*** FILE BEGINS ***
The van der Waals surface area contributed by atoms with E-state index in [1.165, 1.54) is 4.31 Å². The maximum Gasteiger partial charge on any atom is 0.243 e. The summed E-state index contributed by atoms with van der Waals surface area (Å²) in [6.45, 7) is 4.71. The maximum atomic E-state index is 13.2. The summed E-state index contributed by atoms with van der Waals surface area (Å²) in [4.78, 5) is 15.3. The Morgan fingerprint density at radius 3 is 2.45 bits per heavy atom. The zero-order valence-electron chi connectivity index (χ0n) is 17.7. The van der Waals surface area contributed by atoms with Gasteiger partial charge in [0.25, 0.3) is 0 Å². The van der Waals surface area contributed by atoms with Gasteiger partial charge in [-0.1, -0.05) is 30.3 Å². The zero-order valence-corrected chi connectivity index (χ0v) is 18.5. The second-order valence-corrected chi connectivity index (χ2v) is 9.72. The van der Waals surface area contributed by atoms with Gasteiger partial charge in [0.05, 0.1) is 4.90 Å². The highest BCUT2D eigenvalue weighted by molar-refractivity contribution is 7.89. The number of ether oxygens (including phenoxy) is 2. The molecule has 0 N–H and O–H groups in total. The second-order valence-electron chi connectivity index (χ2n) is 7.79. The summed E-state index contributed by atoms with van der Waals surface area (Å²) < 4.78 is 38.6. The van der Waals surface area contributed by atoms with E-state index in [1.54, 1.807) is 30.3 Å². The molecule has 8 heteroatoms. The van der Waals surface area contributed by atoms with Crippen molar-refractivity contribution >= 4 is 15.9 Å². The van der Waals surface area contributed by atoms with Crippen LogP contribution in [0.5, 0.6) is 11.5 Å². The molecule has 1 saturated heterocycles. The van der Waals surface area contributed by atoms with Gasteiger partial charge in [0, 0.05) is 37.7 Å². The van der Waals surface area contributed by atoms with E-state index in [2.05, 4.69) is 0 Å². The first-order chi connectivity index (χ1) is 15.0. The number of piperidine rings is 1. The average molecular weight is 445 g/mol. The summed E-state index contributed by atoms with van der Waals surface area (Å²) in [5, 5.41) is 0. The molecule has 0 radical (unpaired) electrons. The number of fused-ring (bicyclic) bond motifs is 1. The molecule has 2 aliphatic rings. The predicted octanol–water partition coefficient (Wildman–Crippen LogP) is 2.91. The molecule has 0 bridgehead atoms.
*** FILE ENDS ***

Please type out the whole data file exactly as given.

The van der Waals surface area contributed by atoms with E-state index in [1.165, 1.54) is 4.31 Å². The maximum Gasteiger partial charge on any atom is 0.243 e. The summed E-state index contributed by atoms with van der Waals surface area (Å²) in [6.45, 7) is 4.71. The maximum atomic E-state index is 13.2. The summed E-state index contributed by atoms with van der Waals surface area (Å²) in [4.78, 5) is 15.3. The Morgan fingerprint density at radius 3 is 2.45 bits per heavy atom. The zero-order valence-electron chi connectivity index (χ0n) is 17.7. The van der Waals surface area contributed by atoms with Gasteiger partial charge in [0.25, 0.3) is 0 Å². The van der Waals surface area contributed by atoms with Gasteiger partial charge in [-0.1, -0.05) is 30.3 Å². The zero-order valence-corrected chi connectivity index (χ0v) is 18.5. The second-order valence-corrected chi connectivity index (χ2v) is 9.72. The van der Waals surface area contributed by atoms with Gasteiger partial charge in [0.05, 0.1) is 4.90 Å². The highest BCUT2D eigenvalue weighted by molar-refractivity contribution is 7.89. The number of ether oxygens (including phenoxy) is 2. The molecule has 0 N–H and O–H groups in total. The second-order valence-electron chi connectivity index (χ2n) is 7.79. The summed E-state index contributed by atoms with van der Waals surface area (Å²) < 4.78 is 38.6. The van der Waals surface area contributed by atoms with E-state index in [1.54, 1.807) is 30.3 Å². The molecule has 8 heteroatoms. The van der Waals surface area contributed by atoms with Crippen molar-refractivity contribution >= 4 is 15.9 Å². The van der Waals surface area contributed by atoms with Crippen LogP contribution in [0.5, 0.6) is 11.5 Å². The molecule has 1 saturated heterocycles. The van der Waals surface area contributed by atoms with Gasteiger partial charge in [0, 0.05) is 37.7 Å². The van der Waals surface area contributed by atoms with E-state index in [2.05, 4.69) is 0 Å². The first-order chi connectivity index (χ1) is 15.0. The number of piperidine rings is 1. The average molecular weight is 445 g/mol. The summed E-state index contributed by atoms with van der Waals surface area (Å²) in [5, 5.41) is 0. The molecule has 0 radical (unpaired) electrons. The number of fused-ring (bicyclic) bond motifs is 1. The molecule has 2 aliphatic rings. The predicted octanol–water partition coefficient (Wildman–Crippen LogP) is 2.91. The molecule has 0 bridgehead atoms.